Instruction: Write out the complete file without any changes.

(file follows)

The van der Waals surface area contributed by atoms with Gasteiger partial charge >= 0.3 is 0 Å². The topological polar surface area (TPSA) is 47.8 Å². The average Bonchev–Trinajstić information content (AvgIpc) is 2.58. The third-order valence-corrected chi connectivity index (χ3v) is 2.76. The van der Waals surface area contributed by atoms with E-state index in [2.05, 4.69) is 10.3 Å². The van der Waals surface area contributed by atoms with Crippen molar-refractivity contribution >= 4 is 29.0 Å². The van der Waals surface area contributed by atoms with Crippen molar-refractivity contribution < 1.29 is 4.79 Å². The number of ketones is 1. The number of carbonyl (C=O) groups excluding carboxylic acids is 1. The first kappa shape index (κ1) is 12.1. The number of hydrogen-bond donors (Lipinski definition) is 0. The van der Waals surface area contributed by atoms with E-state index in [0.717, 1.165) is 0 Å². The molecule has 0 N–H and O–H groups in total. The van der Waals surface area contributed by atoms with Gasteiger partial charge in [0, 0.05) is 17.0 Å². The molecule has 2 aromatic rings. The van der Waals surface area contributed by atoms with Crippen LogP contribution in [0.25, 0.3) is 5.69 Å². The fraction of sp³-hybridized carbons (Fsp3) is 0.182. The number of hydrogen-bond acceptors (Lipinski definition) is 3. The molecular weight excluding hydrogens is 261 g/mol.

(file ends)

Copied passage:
The van der Waals surface area contributed by atoms with Gasteiger partial charge >= 0.3 is 0 Å². The topological polar surface area (TPSA) is 47.8 Å². The average Bonchev–Trinajstić information content (AvgIpc) is 2.58. The third-order valence-corrected chi connectivity index (χ3v) is 2.76. The van der Waals surface area contributed by atoms with E-state index in [2.05, 4.69) is 10.3 Å². The van der Waals surface area contributed by atoms with Crippen molar-refractivity contribution >= 4 is 29.0 Å². The van der Waals surface area contributed by atoms with Crippen molar-refractivity contribution < 1.29 is 4.79 Å². The number of ketones is 1. The number of carbonyl (C=O) groups excluding carboxylic acids is 1. The first kappa shape index (κ1) is 12.1. The number of hydrogen-bond donors (Lipinski definition) is 0. The van der Waals surface area contributed by atoms with E-state index in [0.717, 1.165) is 0 Å². The molecule has 0 N–H and O–H groups in total. The van der Waals surface area contributed by atoms with Gasteiger partial charge in [0, 0.05) is 17.0 Å². The molecule has 2 aromatic rings. The van der Waals surface area contributed by atoms with Crippen LogP contribution in [0.25, 0.3) is 5.69 Å². The fraction of sp³-hybridized carbons (Fsp3) is 0.182. The number of hydrogen-bond acceptors (Lipinski definition) is 3. The molecular weight excluding hydrogens is 261 g/mol.